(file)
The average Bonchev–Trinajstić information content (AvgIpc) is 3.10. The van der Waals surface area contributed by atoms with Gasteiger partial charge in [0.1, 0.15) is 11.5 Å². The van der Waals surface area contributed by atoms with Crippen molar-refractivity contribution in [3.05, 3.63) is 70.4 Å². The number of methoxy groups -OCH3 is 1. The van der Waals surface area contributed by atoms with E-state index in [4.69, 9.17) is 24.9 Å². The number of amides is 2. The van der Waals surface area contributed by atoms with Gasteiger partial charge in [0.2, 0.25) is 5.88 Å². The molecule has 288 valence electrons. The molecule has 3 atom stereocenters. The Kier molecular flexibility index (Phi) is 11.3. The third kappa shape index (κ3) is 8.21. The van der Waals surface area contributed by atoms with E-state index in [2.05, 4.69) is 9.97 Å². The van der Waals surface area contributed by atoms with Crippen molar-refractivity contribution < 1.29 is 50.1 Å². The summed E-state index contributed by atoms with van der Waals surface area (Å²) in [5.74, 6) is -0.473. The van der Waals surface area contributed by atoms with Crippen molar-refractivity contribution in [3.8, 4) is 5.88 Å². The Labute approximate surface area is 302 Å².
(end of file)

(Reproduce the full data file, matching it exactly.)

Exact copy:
The average Bonchev–Trinajstić information content (AvgIpc) is 3.10. The van der Waals surface area contributed by atoms with Gasteiger partial charge in [0.1, 0.15) is 11.5 Å². The van der Waals surface area contributed by atoms with Crippen molar-refractivity contribution in [3.05, 3.63) is 70.4 Å². The number of methoxy groups -OCH3 is 1. The van der Waals surface area contributed by atoms with E-state index in [4.69, 9.17) is 24.9 Å². The number of amides is 2. The van der Waals surface area contributed by atoms with Gasteiger partial charge in [0.2, 0.25) is 5.88 Å². The molecule has 288 valence electrons. The molecule has 3 atom stereocenters. The Kier molecular flexibility index (Phi) is 11.3. The third kappa shape index (κ3) is 8.21. The van der Waals surface area contributed by atoms with E-state index in [2.05, 4.69) is 9.97 Å². The van der Waals surface area contributed by atoms with Crippen molar-refractivity contribution < 1.29 is 50.1 Å². The summed E-state index contributed by atoms with van der Waals surface area (Å²) in [5.74, 6) is -0.473. The van der Waals surface area contributed by atoms with Crippen molar-refractivity contribution in [3.8, 4) is 5.88 Å². The Labute approximate surface area is 302 Å².